- May 21, 2019

The Western Environmental Law Center (WELC) uses the power of the law to safeguard the public lands, wildlife, and communities of the American West in the face of a changing climate. They envision a thriving, resilient West, abundant with protected public lands and wildlife, powered by clean energy and defended by communities rooted in an ethic of conservation.

WELC works every day to ensure those who would harm our public lands, drinking water, wildlife and communities are held accountable to U.S. law. Without watchdogs like them, the laws meant to protect our values would be powerless. They are playing a key role in the future of the American West by identifying and advocating for forward-thinking environmental policies and through targeted, vigilant legal advocacy. WELC has provided pro bono legal services to hundreds of conservation groups and individuals.

Western Landowners Alliance

- Apr 17, 2018

Western Landowners Alliance

The Western Landowners Alliance (WLA) was established by landowners to improve the ecological health and economic prosperity of working lands in the American West.

WLA recognizes that economic vitality and conservation go hand in hand. In the American West, private lands encompass some of the most productive and biologically diverse landscapes, including the majority of water resources. They also provide crucial habitat, wildlife corridors and harbor the majority of imperiled species. Private landowners thus play pivotal role in shaping the future.

WLA provides a collective voice, a peer network and a shared knowledge base for landowners striving to keep the land whole and healthy. We bring the perspective of landowners to bear on the major issues of the day, advancing pragmatic, common-ground solutions that sustain working lands, connected landscapes and native species.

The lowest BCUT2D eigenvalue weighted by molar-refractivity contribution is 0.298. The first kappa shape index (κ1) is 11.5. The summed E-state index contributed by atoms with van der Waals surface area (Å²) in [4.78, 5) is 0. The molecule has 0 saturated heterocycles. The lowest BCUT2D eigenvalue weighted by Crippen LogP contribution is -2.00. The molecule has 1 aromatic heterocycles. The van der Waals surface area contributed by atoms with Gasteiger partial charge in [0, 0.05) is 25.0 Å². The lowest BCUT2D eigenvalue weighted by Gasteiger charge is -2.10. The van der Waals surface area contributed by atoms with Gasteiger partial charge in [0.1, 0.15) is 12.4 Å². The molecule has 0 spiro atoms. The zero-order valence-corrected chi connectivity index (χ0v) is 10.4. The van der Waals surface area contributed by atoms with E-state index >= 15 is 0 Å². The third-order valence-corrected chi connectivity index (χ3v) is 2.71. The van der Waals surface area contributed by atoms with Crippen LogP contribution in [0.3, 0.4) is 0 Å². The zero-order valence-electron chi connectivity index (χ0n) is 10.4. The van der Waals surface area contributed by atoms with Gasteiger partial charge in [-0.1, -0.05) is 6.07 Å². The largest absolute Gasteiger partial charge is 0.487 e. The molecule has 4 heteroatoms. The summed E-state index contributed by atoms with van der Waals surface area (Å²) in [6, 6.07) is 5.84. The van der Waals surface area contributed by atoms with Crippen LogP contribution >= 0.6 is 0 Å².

Through our individual stewardship and collective action, we are committed to leaving the world a better place. 


- May 28, 2019

WOTCH is a volunteer-run grassroots organization dedicated to protecting Victoria, Australia’s native forests through the use of citizen science, community engagement and advocacy. They survey in the Central Highlands of Victoria, from Toolangi in the west all the way to Baw Baw in the east.  They use thermal and infrared video technology to search for threatened species in areas of forests earmarked for logging in order to have the area protected. In this way, WOTCH has managed to protect over 1500 hectares (3700 acres) from logging since it was established in 2014.

Yellowstone to Yukon Conservation Initiative

- Aug 01, 2019

Yellowstone to Yukon Conservation Initiative (Y2Y) is the only organization dedicated to securing the long-term ecological health of the Yellowstone to Yukon region. We believe in considering the land at a scale that matters to nature, and in using science to guide our decisions. Along with over 300 partners in Canada and the United States, we work to connect and protect habitat so that people and nature can thrive. Since Y2Y’s collaborative work began in 1993, protected areas in the region grew by more than 50 percent.